After all these years of it, I still love flying; I especially love piercing the pink cloud tops to get a serving of early morning sun with my on board cup of tea. It wasn't a long flight; the other passengers all seemed to be businessmen / businesswomen. On the descent through many layers of stratus I kept catching glimpses of the Black Forest that had turned white from the recent snow. Stuttgart lies in a basin surrounded by hills; the lower land was still green.
STR was an easy airport to cross and I was soon on the S-Bahn, S2, change at Rohr, where I had no more than three minutes wait for my connecting train on the S1 line, arriving on the other side of the platform, but when I reached Böblingen it was discouraging to realise that the S60 to Sindelfingen (the line under construction when we came here last year) was still under construction, at least on that day; my connecting train had been replaced by a bus. I'd noticed a taxi rank as we drew in so I went for a taxi instead. The driver wanted to tell me about Hallowe'en and its Irish origins at great length, in Schwäbisch, switching to a stilted Hochdeutsch when he realised I couldn't follow.
|Our sitting room in Sindelfingen|
The Sindelfingen Hotel am Klostersee, familiar from last year's visit, let me have the key to our room, but the cleaner was still working on it so I dumped the luggage and went out again. With breakfasts included, we got two rooms this time––a suite!––for a very reasonable price. That was novel, but the hotel is aging, the wi-fi link inaccessible from our end of the building, and our heating didn't work. I mentioned this to the receptionist and she came round with a plumber later in the day, standing over him while he repaired the radiator.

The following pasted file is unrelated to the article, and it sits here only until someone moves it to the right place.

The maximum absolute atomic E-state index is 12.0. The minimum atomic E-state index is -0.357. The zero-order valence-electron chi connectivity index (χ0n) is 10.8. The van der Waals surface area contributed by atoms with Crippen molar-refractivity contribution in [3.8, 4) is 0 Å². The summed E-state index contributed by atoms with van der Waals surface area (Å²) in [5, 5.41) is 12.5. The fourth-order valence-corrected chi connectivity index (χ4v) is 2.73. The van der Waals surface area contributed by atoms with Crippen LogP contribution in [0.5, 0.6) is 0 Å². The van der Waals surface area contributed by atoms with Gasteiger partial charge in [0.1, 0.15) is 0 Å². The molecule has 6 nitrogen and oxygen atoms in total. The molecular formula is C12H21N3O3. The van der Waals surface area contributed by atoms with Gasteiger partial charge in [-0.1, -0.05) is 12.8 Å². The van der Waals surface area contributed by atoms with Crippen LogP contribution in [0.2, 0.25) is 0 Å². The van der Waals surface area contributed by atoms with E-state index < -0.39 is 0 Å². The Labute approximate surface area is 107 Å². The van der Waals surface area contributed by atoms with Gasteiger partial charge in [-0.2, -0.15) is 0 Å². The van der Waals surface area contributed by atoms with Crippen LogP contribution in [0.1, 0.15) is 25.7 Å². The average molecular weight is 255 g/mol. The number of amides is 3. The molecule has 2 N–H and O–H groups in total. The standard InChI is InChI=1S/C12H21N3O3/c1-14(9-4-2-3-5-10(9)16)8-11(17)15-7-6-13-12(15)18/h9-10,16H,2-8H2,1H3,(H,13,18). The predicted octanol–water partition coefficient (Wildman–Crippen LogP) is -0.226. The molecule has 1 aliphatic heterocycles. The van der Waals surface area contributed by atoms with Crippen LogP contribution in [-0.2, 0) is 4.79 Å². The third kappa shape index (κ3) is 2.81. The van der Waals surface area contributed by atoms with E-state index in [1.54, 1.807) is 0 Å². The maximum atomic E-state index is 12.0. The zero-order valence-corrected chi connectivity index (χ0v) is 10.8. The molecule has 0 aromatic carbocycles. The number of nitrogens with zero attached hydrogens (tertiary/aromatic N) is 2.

That morning I went straight to my old haunts around the Sindelfingen Radhausplatz, finding the coffee place I liked last time, the post office where I've now bought stamps for my postcards and Christmas cards two years in a row and the shopping mall with the Woolworth's, selling inexpensive objects. I bought a €2 woolly hat for Chris because he'd left one behind in Ottawa and would doubtless be suffering from cold ears after his night in Norway. Then it was time for lunch. I chose a gemütliches Wirtshaus in a 16th century corner of the town, Zum Erdinger, which had no free table left, so I had to share one with two elderly gentlemen who proceeded to chat me up over my soup and Schnitzel "...grosse Portionen und freundliche Bedienung...", one of them knocking back several glasses of red wine while waiting for his (much) younger wife: 44, she was, apparently. He told me he was 73. She did show up eventually, a good looking woman, and after I'd been introduced I averted my eyes for a while but overheard their kisses. She was being very solicitous towards him, making sure he'd taken his pills.
|Goldberg water tower, in the distance,|
seen from our hotel room
We hailed a taxi back to the hotel and slept soundly.